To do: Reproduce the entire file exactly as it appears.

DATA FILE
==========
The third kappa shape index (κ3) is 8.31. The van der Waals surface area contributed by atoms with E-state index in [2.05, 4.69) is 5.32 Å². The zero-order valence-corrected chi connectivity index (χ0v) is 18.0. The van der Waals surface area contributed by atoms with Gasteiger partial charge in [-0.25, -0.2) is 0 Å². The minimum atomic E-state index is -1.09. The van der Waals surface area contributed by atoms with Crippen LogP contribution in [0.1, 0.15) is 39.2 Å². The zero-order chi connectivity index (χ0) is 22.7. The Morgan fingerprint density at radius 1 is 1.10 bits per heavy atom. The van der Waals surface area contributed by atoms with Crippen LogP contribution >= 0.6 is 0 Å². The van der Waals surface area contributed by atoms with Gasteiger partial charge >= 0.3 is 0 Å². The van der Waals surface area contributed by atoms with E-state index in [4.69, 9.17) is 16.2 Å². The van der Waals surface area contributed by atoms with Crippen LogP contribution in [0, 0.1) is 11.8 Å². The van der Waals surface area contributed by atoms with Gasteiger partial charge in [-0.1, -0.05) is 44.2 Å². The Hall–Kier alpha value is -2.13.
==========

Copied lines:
The third kappa shape index (κ3) is 8.31. The van der Waals surface area contributed by atoms with E-state index in [2.05, 4.69) is 5.32 Å². The zero-order valence-corrected chi connectivity index (χ0v) is 18.0. The van der Waals surface area contributed by atoms with Gasteiger partial charge in [-0.25, -0.2) is 0 Å². The minimum atomic E-state index is -1.09. The van der Waals surface area contributed by atoms with Crippen LogP contribution in [0.1, 0.15) is 39.2 Å². The zero-order chi connectivity index (χ0) is 22.7. The Morgan fingerprint density at radius 1 is 1.10 bits per heavy atom. The van der Waals surface area contributed by atoms with Crippen LogP contribution >= 0.6 is 0 Å². The van der Waals surface area contributed by atoms with Gasteiger partial charge >= 0.3 is 0 Å². The van der Waals surface area contributed by atoms with E-state index in [4.69, 9.17) is 16.2 Å². The van der Waals surface area contributed by atoms with Crippen LogP contribution in [0, 0.1) is 11.8 Å². The van der Waals surface area contributed by atoms with Gasteiger partial charge in [-0.1, -0.05) is 44.2 Å². The Hall–Kier alpha value is -2.13.